With the morning’s hiccups, it was time to regroup. It was a relatively short drive to Ensenada, where we pulled up a table at La Comadre in Zona Centro. No-frills spot with delicious tacos. We highly recommend the bistek and mole!
By this time, it was after 2 p.m. and we didn’t know where we were going to spend the night. We really needed to take the road of least resistance to where we could get some rest.
I consulted the Church & Church camping book (affiliate link) I referenced in my first Baja article, and a particular campground was calling to me: Centro Recretivo Mi Refugio. It goes by Mi Refugio RV Park on Google Maps.
It was a good call. The upper area is for RVs, while the lower area is for tent camping. We paid 120 pesos ($6.42 USD) to stay until 10 a.m. tomorrow, or a bit more if we stay after 10 a.m.
The best part is the hot shower, which is rare even at the more expensive RV parks in the area. It isn’t pretty, but it’s perfectly functional and I’m extremely grateful.
Oh, and we did use the campground Wi-Fi to download all our offline Google Maps. Which we always do, but somehow forgot this time.
What Does Tomorrow Hold?
Though we’ve done very little route planning, we’re slightly off-track. We’re supposed to hit San Felipe, which is on the opposite side of the peninsula, so we can explore the east coast over the weekend. So tomorrow or whenever we decide to leave, we’ll take Mex 3 and make it happen.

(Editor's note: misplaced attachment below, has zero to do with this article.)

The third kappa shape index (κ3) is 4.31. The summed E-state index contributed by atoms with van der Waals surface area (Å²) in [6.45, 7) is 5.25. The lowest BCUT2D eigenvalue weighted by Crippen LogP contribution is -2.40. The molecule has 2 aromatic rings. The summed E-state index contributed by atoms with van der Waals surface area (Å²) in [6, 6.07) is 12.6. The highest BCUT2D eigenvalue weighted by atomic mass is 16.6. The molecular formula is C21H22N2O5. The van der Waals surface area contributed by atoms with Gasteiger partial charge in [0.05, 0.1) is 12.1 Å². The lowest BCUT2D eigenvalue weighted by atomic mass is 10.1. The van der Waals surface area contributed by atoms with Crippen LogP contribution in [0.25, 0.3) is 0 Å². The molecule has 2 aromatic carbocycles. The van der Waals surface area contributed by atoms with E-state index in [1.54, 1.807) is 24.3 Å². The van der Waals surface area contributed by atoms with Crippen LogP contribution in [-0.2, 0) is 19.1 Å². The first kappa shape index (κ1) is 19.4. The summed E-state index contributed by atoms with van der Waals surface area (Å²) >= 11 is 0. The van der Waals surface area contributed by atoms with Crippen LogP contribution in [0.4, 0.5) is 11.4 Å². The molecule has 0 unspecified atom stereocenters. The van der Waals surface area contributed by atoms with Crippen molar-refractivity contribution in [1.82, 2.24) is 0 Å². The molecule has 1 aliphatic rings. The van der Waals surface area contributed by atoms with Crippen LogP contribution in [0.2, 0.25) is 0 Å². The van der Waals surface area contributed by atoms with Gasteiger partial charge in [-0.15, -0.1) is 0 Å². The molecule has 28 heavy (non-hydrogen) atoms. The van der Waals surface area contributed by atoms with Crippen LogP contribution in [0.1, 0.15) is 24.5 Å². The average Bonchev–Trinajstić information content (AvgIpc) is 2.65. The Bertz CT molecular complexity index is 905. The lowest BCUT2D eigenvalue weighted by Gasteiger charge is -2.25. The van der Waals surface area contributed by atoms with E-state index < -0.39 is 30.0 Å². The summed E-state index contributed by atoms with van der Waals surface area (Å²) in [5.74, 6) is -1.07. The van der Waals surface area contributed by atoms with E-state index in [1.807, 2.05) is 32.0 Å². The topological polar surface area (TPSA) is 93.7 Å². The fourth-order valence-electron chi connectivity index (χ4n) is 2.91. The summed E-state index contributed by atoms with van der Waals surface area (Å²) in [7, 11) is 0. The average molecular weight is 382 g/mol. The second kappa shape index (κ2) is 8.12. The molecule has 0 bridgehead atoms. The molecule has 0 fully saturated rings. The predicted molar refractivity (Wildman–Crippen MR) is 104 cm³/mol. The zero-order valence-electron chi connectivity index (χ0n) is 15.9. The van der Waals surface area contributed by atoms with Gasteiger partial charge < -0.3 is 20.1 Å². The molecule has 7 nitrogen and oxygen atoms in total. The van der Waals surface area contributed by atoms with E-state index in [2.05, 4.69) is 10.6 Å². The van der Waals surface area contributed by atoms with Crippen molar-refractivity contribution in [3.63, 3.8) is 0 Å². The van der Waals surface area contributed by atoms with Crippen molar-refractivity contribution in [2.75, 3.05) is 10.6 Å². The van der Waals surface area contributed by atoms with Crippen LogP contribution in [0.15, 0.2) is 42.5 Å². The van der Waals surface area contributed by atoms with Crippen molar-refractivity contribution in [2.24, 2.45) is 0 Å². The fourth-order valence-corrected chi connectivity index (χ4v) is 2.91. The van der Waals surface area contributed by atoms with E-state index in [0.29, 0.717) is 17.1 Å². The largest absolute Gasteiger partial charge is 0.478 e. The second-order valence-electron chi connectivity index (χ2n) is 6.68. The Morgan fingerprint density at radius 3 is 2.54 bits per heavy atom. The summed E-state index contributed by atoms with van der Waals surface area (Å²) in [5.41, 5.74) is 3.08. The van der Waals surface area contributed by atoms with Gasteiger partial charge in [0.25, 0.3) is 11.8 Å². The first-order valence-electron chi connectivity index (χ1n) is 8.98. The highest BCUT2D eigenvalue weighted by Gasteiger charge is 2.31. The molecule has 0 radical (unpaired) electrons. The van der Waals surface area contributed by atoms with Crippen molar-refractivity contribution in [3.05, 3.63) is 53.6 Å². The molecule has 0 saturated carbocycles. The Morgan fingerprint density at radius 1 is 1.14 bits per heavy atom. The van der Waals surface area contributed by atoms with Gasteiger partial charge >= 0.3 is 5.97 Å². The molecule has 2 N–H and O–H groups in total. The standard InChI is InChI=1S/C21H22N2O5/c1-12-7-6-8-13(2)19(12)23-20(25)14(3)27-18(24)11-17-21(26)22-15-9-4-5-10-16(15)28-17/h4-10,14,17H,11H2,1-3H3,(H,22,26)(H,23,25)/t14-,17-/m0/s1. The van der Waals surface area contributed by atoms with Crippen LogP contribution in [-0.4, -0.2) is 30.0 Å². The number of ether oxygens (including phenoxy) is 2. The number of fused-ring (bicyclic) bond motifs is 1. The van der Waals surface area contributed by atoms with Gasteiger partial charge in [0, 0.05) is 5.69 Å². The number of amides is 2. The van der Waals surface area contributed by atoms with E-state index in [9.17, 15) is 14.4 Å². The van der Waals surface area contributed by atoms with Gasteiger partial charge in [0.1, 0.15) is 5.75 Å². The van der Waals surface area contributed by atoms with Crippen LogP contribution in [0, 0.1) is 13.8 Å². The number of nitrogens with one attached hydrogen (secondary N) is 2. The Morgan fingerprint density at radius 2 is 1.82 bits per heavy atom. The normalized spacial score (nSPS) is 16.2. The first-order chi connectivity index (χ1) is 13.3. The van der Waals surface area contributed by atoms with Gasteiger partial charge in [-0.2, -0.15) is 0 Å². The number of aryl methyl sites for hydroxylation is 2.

Though nothing catastrophic happened today, it does take a certain level of perseverance to willfully lean into two months of what could be the same uncertainty, Plan Bs, and spontaneity.
Remember, this isn’t a vacation for us. We’ve worked Monday through Friday (at least) for the past six years in order to keep the wheels turning. And we’re continuing to work here in Baja with a lot of uncertainty and unreliability when it comes to connectivity.
And then there’s the three-year-old. ? He’s an amazing traveler and an unbelievably wonderful human being. But having him in our travel party does increase the complexity of our adventures.
It’s all good, and I really mean that. We’re in this. But, I guess what I’m trying to say is, what you see on Instagram is only one side. In my opinion, overlanding is intentional self-deprivation for a purpose. It’s embracing the belief that adventure is worth it. That starving wanderlust is a crime that can’t be tolerated.